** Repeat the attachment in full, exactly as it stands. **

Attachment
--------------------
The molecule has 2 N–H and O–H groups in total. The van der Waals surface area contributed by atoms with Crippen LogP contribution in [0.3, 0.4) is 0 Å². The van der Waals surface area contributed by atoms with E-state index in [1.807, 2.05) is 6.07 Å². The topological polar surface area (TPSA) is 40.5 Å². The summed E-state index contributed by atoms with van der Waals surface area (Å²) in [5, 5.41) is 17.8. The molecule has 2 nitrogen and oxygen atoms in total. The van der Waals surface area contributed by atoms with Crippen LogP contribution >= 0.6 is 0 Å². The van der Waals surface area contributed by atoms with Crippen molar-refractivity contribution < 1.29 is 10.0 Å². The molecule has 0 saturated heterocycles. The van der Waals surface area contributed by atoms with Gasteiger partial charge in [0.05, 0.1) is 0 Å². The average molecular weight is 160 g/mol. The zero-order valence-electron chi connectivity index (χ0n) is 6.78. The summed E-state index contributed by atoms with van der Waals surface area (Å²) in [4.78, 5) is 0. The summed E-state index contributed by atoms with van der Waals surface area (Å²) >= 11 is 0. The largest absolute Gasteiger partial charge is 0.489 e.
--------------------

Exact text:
The molecule has 2 N–H and O–H groups in total. The van der Waals surface area contributed by atoms with Crippen LogP contribution in [0.3, 0.4) is 0 Å². The van der Waals surface area contributed by atoms with E-state index in [1.807, 2.05) is 6.07 Å². The topological polar surface area (TPSA) is 40.5 Å². The summed E-state index contributed by atoms with van der Waals surface area (Å²) in [5, 5.41) is 17.8. The molecule has 2 nitrogen and oxygen atoms in total. The van der Waals surface area contributed by atoms with Crippen LogP contribution >= 0.6 is 0 Å². The van der Waals surface area contributed by atoms with Crippen molar-refractivity contribution < 1.29 is 10.0 Å². The molecule has 0 saturated heterocycles. The van der Waals surface area contributed by atoms with Gasteiger partial charge in [0.05, 0.1) is 0 Å². The average molecular weight is 160 g/mol. The zero-order valence-electron chi connectivity index (χ0n) is 6.78. The summed E-state index contributed by atoms with van der Waals surface area (Å²) in [4.78, 5) is 0. The summed E-state index contributed by atoms with van der Waals surface area (Å²) >= 11 is 0. The largest absolute Gasteiger partial charge is 0.489 e.